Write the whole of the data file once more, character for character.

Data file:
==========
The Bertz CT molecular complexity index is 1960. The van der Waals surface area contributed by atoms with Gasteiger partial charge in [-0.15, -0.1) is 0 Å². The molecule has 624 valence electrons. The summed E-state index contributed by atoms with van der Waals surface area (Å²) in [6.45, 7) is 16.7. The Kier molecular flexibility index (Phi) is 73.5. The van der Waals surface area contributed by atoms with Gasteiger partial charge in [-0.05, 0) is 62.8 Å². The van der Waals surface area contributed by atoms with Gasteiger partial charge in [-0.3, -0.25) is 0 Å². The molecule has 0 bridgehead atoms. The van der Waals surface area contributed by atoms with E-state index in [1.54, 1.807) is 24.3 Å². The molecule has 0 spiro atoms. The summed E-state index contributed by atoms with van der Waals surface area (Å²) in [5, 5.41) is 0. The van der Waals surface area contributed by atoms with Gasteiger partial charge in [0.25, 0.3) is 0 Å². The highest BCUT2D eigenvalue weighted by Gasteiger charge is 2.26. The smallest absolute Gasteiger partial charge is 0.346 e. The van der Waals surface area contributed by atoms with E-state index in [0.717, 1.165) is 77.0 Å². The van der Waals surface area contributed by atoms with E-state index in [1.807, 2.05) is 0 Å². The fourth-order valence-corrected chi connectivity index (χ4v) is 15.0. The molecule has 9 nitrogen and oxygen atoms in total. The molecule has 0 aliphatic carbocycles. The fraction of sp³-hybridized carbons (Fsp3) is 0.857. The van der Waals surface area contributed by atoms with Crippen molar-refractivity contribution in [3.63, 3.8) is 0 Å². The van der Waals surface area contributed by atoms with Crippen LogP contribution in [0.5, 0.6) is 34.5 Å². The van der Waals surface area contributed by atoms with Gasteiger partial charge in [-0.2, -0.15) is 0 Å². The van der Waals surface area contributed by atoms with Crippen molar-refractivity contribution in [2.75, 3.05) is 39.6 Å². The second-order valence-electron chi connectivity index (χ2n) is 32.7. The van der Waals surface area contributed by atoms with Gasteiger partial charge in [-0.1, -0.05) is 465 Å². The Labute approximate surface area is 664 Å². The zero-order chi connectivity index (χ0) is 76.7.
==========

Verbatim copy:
The Bertz CT molecular complexity index is 1960. The van der Waals surface area contributed by atoms with Gasteiger partial charge in [-0.15, -0.1) is 0 Å². The molecule has 624 valence electrons. The summed E-state index contributed by atoms with van der Waals surface area (Å²) in [6.45, 7) is 16.7. The Kier molecular flexibility index (Phi) is 73.5. The van der Waals surface area contributed by atoms with Gasteiger partial charge in [-0.05, 0) is 62.8 Å². The van der Waals surface area contributed by atoms with Gasteiger partial charge in [-0.3, -0.25) is 0 Å². The molecule has 0 bridgehead atoms. The van der Waals surface area contributed by atoms with E-state index in [1.54, 1.807) is 24.3 Å². The molecule has 0 spiro atoms. The summed E-state index contributed by atoms with van der Waals surface area (Å²) in [5, 5.41) is 0. The van der Waals surface area contributed by atoms with Gasteiger partial charge in [0.25, 0.3) is 0 Å². The highest BCUT2D eigenvalue weighted by Gasteiger charge is 2.26. The smallest absolute Gasteiger partial charge is 0.346 e. The van der Waals surface area contributed by atoms with E-state index in [0.717, 1.165) is 77.0 Å². The van der Waals surface area contributed by atoms with E-state index in [1.807, 2.05) is 0 Å². The fourth-order valence-corrected chi connectivity index (χ4v) is 15.0. The molecule has 9 nitrogen and oxygen atoms in total. The molecule has 0 aliphatic carbocycles. The fraction of sp³-hybridized carbons (Fsp3) is 0.857. The van der Waals surface area contributed by atoms with Crippen molar-refractivity contribution in [3.63, 3.8) is 0 Å². The van der Waals surface area contributed by atoms with Crippen LogP contribution in [0.5, 0.6) is 34.5 Å². The van der Waals surface area contributed by atoms with Gasteiger partial charge in [-0.2, -0.15) is 0 Å². The van der Waals surface area contributed by atoms with Crippen molar-refractivity contribution in [2.75, 3.05) is 39.6 Å². The second-order valence-electron chi connectivity index (χ2n) is 32.7. The van der Waals surface area contributed by atoms with Gasteiger partial charge in [-0.1, -0.05) is 465 Å². The Labute approximate surface area is 664 Å². The zero-order chi connectivity index (χ0) is 76.7.